This past weekend, the Husband-Elect and I managed to cram ourselves into a screening of the documentary at the Film Forum in Manhattan’s West Village. Directed by Robert Kenner with extensive commentary from both Michael Pollan and Eric Schlosser, it’s an important film, and it changed the way we’ll eat from here on in. No kidding.
Some background: I’ve read Fast Food Nation (Schlosser), The Omnivore’s Dilemma (Pollan), and In Defense of Food (Pollan again), as well as an untold number of blog, magazine, and newspaper articles on the modern U.S. food industry. So I knew. But I don’t know if I knew. You know?
You can read about cows hitting adulthood in mere months, growing to mutant sizes, and spending their entire, miserable lives knee-deep in their own feces, but nothing prepares you for seeing it. Or seeing just how corrupt and toothless the USDA and FDA really are. Or seeing how badly farmers and factory workers are exploited. Or seeing that whatever terrible iniquities are visited upon our food system, the best of intentions are almost always behind them.
You can find several reviews of Food, Inc. over here at Eat Me Daily, and I’ll have more details about it on Wednesday. But today, I wanted to dive into how it affected the both of us – how 93 minutes (give or take a few for the credits) will change dinner for the Husband-Elect and me, maybe permanently.
1) We’re starting to buy our meat and eggs from a farmer’s market. We don’t eat much anyway, so we pow-wowed and decided it’s worth it to us to buy quality, humanely raised chicken, pork, and beef. Honestly, I’m kind of excited about this, because I have no idea what a grass-fed hamburger tastes like. (Like lunch in Xanadu, I’m betting.) The transition might be tough, especially when I JUST WANT SOME #&*$^# BACON, but the cold cut bill could be a pleasant surprise.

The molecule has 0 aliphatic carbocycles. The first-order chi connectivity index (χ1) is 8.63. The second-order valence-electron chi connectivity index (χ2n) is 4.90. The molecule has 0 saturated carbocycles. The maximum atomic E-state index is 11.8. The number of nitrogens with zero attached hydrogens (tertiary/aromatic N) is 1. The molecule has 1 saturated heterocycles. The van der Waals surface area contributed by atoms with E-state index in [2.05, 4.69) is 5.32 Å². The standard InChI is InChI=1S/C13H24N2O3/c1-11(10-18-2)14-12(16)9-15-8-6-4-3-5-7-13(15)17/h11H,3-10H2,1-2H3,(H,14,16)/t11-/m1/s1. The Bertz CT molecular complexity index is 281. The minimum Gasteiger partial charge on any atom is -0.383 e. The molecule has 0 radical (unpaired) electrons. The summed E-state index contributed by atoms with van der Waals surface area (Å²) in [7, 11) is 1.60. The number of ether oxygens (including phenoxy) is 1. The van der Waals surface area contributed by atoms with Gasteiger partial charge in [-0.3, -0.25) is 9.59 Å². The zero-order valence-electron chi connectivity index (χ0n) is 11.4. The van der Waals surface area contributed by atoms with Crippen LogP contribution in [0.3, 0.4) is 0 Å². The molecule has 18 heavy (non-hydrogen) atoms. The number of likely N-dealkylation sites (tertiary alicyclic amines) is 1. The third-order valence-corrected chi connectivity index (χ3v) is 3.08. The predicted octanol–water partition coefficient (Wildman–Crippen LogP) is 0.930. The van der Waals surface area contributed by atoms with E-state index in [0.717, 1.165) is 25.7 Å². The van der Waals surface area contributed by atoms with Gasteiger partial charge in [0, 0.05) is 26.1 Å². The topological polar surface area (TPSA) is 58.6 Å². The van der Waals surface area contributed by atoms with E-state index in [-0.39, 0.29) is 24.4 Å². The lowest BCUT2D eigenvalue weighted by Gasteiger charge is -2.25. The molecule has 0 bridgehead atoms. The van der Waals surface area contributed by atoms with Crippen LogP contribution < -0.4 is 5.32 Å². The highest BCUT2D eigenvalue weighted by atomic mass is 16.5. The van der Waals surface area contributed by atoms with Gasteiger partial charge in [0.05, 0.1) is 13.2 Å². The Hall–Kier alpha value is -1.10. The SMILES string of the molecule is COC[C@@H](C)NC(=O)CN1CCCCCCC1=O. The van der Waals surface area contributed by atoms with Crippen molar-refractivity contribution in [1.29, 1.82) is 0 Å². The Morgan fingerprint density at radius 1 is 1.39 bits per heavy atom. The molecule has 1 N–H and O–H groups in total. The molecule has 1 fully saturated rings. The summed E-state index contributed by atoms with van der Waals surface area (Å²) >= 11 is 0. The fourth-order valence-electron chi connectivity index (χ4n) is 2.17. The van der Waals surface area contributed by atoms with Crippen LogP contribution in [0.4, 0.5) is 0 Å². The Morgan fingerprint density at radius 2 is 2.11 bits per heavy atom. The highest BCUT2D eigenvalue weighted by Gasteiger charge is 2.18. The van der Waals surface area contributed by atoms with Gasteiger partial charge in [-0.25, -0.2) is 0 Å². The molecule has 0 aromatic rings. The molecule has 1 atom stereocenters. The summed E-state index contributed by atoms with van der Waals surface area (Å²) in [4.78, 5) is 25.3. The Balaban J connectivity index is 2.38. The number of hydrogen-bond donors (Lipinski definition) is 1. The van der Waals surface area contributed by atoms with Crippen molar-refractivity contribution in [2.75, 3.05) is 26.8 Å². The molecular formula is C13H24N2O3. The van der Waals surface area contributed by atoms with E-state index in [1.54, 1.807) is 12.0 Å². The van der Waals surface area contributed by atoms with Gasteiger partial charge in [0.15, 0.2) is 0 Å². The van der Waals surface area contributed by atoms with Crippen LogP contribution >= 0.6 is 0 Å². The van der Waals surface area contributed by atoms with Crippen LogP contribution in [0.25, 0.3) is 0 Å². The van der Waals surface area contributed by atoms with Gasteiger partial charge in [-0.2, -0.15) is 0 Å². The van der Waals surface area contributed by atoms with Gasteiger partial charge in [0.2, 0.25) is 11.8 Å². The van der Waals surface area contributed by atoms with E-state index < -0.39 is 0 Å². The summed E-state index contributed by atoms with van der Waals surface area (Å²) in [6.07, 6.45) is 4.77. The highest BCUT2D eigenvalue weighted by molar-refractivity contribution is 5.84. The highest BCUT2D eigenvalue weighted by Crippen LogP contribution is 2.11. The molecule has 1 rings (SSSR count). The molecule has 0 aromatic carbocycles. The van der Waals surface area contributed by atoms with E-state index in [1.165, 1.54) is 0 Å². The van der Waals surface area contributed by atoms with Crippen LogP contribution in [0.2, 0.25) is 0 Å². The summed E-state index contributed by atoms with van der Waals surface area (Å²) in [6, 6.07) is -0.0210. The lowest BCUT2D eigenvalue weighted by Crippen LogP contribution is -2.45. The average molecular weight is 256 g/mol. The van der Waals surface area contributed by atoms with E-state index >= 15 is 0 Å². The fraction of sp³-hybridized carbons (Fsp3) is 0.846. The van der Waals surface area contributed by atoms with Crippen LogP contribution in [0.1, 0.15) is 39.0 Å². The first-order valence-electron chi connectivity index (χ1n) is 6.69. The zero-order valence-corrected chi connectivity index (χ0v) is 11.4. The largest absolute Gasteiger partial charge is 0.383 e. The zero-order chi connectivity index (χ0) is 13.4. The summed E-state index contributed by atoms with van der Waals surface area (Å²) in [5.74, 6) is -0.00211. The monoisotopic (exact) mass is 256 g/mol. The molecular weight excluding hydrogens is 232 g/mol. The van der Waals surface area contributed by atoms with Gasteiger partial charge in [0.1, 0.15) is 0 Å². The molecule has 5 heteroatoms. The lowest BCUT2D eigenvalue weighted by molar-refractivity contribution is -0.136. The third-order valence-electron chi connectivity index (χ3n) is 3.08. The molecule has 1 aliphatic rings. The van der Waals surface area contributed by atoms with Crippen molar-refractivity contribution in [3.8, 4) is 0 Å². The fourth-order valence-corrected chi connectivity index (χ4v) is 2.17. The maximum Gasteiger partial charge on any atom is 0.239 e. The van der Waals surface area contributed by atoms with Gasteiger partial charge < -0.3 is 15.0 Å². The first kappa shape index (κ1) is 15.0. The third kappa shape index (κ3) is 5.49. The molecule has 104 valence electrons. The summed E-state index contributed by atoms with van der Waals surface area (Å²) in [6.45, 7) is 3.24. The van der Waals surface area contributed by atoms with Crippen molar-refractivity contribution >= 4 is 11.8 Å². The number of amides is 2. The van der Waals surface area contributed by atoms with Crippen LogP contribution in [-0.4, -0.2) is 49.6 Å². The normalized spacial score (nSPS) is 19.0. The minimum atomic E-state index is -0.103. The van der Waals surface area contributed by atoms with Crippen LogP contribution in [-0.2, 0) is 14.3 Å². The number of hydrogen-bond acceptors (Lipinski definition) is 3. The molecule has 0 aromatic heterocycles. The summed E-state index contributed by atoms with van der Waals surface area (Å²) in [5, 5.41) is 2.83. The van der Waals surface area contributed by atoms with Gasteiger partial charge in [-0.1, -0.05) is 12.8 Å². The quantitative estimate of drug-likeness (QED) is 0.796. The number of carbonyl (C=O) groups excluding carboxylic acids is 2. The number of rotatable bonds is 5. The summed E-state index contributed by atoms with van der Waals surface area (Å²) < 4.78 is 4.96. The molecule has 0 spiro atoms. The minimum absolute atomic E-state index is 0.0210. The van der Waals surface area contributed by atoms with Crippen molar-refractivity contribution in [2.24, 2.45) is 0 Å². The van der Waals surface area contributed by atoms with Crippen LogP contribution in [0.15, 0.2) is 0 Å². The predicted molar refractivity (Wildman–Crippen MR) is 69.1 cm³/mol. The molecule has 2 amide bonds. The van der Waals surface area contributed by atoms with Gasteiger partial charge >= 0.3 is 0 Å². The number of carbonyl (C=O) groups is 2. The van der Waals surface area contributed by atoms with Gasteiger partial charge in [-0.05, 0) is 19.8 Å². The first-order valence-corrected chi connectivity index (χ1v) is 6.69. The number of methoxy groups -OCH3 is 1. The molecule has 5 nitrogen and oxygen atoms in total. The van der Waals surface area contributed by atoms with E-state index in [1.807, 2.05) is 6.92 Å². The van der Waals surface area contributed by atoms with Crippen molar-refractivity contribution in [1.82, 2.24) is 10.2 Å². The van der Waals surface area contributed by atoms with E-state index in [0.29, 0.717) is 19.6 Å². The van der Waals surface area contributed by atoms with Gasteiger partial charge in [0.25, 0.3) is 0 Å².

2) We’re raising our food budget. Right now, our weekly grocery bill hovers around $55 for two people. We’re upping it to $65 or $70. It can be swung if we’re thoughtful with our cash, take extra care to eat at home, and be sure that nothing goes to waste.
3) We’re reducing our intake of high fructose corn syrup, and sugar in general. Um … this will be difficult, largely because I don’t know all the synonyms yet. (Fructose! Maltodextrin! Sorbitol! WOOO!) In fact, I went to the supermarket today, and was pretty sure that one of the salad dressings was made entirely of sugar. Yikes. Breaking our breakfast cereal habit will be hardest of all. Mostly, we’ll miss the puzzles on the back of the box.
4) We’re becoming granola-flecked, chai-swilling hippies who live in yurts and sell hemp blankets so we can follow Phish on tour. Break out the Birkenstocks, baby. (Okay, not really. Still, we’re attempting to change our eating habits for the better, and that could involve bean sprouts. Stay tuned.)
As far as the blog goes, I honest-to-goodness don’t think it’ll change that much. Meat dishes might become scarcer, but I think I can still swing a few inexpensive recipes with higher-quality poultry, pork, and beef. (Heck, maybe even rabbit or lamb.) We’ll see.
Readers, have you seen Food, Inc. yet? Have you seen ANY movie that altered what you put on your table? How did you do with the changes? Advice and/or shared stories would be fantastic.